Team Develops Targeted Therapies for Pain and Inflammation

The two most common ways to administer drugs are oral ingestion or intravenous injection. These methods disperse medication systemically, and only a small portion of the dosage actually reaches the part of the body that is in need of therapy.

Targeted drug delivery aims to get therapeutic medication directly to the site in the body that needs it, without exposure to healthy tissues and the resulting side effects.

LaunchPad, a project of UCSF's Clinical and Translational Science Institute, is designed to highlight the experiences and accomplishments of UCSF’s translational researchers, and to support them in their efforts to develop beneficial medical products.

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UC San Francisco researcher Aditi Bhargava, an associate professor in the Department of Surgery who has expertise in molecular biology and neuroendocrinology, is working on the development of targeted therapeutics in areas of bowel disease and pain. She has teamed up with others from UCSF, including collaborators Peter Ohara, PhD, a neuroanatomist, and Luc Jasmin, MD, PhD, a neurosurgeon, to develop a method for delivering small-molecules to a specific target group of cells for treatment of pain.

“We came up with a technique that could be used like a Trojan horse, encapsulating and delivering RNA-based therapies or small drug-based therapies to specific neurons,” says Bhargava of the initial project collaboration involving targeted pain management.

Bhargava has received support for her research from the Catalyst Awards, a program managed by UCSF’s Clinical and Translational Science Institute (CTSI) that aims at accelerate the translation of scientific advances to improvements in healthcare.

She shares her experiences in navigating translational science in a new series of educational resources featured on LaunchPad, a new online resource for investigators also managed by CTSI. She describes how Catalyst Awards advisors helped her better understand how to take her work through the next steps of the process, such as teaming up with strategic partners, and worked with her to expand her goals and create a broader delivery platform that also includes non-pain models.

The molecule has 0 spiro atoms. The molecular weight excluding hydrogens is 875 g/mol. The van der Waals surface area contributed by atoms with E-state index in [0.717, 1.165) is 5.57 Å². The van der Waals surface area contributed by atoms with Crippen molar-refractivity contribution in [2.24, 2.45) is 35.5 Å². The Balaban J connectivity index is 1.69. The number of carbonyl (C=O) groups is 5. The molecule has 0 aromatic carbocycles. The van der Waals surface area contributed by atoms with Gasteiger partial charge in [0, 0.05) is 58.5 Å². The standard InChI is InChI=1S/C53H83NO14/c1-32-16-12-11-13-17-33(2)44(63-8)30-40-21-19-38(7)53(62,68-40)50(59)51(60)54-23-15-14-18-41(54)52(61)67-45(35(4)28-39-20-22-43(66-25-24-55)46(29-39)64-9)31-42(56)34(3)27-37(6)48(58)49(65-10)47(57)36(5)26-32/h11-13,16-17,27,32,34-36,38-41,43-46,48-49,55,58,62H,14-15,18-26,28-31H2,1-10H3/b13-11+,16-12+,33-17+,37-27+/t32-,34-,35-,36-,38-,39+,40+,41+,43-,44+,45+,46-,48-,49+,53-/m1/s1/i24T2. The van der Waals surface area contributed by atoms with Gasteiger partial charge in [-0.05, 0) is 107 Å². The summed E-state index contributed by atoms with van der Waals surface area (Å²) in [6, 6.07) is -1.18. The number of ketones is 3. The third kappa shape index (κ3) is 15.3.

Making a Strong Development Plan

“It is helpful for investigators to gain exposure not only to the process of moving their work into the marketplace, but also to the perspective of those who have come from that world,” said Ruben Rathnasingham, PhD, associate director of the Early Translational Research program at CTSI, which manages LaunchPad and the Catalyst Awards. “Oftentimes during a Catalyst Awards consultation, investigators change course after becoming aware of the challenges and limitations of their current line of inquiry.”

A consultation provided by Catalyst Awards advisor Alex Bajamonde, PhD, led Bhargava to also pursue a targeted therapeutic approach for inflammatory bowel disease (IBD), which she is actively researching. Pain is an integral component associated with severe inflammation and people with IBD suffer significant abdominal pain when areas of the colon or intestine become inflamed due to attacks by the body’s immune system. As an immune disorder, IBD is commonly treated with drugs aimed at suppressing the immune system. However, because the body’s immune system is critical for overall health, systemic delivery of these drugs can lead to a variety of unwanted side effects such as infections and lymphoma. “In addition, as IBD can affect different regions of the gut, the ability to locally target drug delivery specifically to affected regions would be extremely beneficial,” says Bhargava.

“My hope is that this treatment would allow people with IBD to be treated as soon as the disease is identified and we can intervene early enough and get them to a stage where they would be disease-free,” explains Bhargava. She also anticipates that her targeted delivery platform could be applied to other healthcare domains.

Bhargava is currently in talks with strategic industry partners who are interested in using her technology to improve the delivery of their drugs aimed at treating IBD. This partnership would present Bhargava and her colleagues with a clear path towards providing an alternative treatment to patients who urgently need it.

UCSF's CTSI is a member of the Clinical and Translational Science Awards network funded through the National Center for Advancing Translational Sciences (grant Number UL1 TR000004) at the NIH Health. Under the banner of "Accelerating Research to Improve Health," CTSI provides a wide range of resources and services for researchers, and promotes online collaboration and networking tools such as UCSF Profiles.